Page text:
Microsoft has finally revealed most of the hardware going into its Project Scorpio console.

Digital Foundry was shown the hardware exclusively and has come away broadly impressed. While there are still some questions—what exactly are those processor cores?—we have a pretty solid idea of what will make the machine go and what it’ll be capable of.
But as of press time, it’s missing one of the things we expected. When Scorpio was first announced at E3 last year, Microsoft didn’t just rattle off a list of specs—the 8-core CPU, 6 TFLOPS of GPU compute power and 320GB of memory bandwidth that were confirmed today. Xbox division chief Phil Spencer also made a bold proclamation at the time: “The next-step change for gamers and developers must deliver true 4K gaming and high-fidelity VR.”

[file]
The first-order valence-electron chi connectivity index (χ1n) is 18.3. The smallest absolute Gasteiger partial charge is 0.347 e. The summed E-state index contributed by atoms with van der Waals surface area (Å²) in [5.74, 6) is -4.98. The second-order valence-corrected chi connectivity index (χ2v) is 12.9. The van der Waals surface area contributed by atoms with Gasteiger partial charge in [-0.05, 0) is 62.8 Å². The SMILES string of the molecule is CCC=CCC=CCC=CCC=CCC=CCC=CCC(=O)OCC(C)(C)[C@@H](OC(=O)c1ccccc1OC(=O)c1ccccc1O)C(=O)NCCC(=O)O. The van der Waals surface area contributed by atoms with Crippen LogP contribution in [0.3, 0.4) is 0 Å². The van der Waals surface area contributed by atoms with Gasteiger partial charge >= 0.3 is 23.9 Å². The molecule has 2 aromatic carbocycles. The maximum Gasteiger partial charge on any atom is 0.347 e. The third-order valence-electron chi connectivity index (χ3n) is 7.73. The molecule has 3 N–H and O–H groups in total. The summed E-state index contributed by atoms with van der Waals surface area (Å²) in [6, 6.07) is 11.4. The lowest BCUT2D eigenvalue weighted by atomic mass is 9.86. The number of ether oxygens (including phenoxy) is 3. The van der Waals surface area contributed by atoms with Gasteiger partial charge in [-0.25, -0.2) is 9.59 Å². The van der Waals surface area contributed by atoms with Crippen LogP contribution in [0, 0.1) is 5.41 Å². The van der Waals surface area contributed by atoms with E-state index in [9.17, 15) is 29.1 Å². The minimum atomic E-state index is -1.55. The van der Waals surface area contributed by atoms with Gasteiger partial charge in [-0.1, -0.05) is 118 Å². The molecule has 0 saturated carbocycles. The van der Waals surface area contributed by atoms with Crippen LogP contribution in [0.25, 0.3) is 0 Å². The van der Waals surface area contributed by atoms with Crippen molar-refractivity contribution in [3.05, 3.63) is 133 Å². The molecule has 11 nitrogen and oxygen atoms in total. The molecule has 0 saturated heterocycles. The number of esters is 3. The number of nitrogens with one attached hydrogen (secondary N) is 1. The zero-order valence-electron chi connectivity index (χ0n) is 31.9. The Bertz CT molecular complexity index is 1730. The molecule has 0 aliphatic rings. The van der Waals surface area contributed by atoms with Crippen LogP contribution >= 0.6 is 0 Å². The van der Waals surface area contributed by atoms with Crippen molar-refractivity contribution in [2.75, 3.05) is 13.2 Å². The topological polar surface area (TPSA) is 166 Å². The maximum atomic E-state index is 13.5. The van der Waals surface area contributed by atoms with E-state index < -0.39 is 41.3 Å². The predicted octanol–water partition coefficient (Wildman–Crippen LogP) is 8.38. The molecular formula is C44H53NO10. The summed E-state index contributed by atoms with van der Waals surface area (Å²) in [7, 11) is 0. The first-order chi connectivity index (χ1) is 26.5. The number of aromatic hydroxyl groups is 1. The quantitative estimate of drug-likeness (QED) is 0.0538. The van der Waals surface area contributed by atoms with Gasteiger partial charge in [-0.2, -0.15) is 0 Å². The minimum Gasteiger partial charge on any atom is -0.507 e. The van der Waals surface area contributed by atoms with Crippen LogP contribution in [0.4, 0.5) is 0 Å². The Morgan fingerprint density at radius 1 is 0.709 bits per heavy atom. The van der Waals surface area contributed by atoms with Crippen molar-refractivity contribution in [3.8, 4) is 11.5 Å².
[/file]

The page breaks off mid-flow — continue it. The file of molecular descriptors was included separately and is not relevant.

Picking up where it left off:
VR, you say? Microsoft was never entirely clear about what those VR capabilities would be.

The company has, or at least had, some kind of working relationship with Oculus—and Facebook’s VR headset shipped with Xbox controllers—but since Scorpio’s initial reveal, Microsoft has launched its own VR initiative that’ll use a new range of headsets made by companies including Asus, Dell, HP, Lenovo, and Acer.

These headsets won’t use the Oculus APIs, nor will they use Valve’s SteamVR, as used on the HTC Vive.
Instead, they’ll use Microsoft’s own developer framework.
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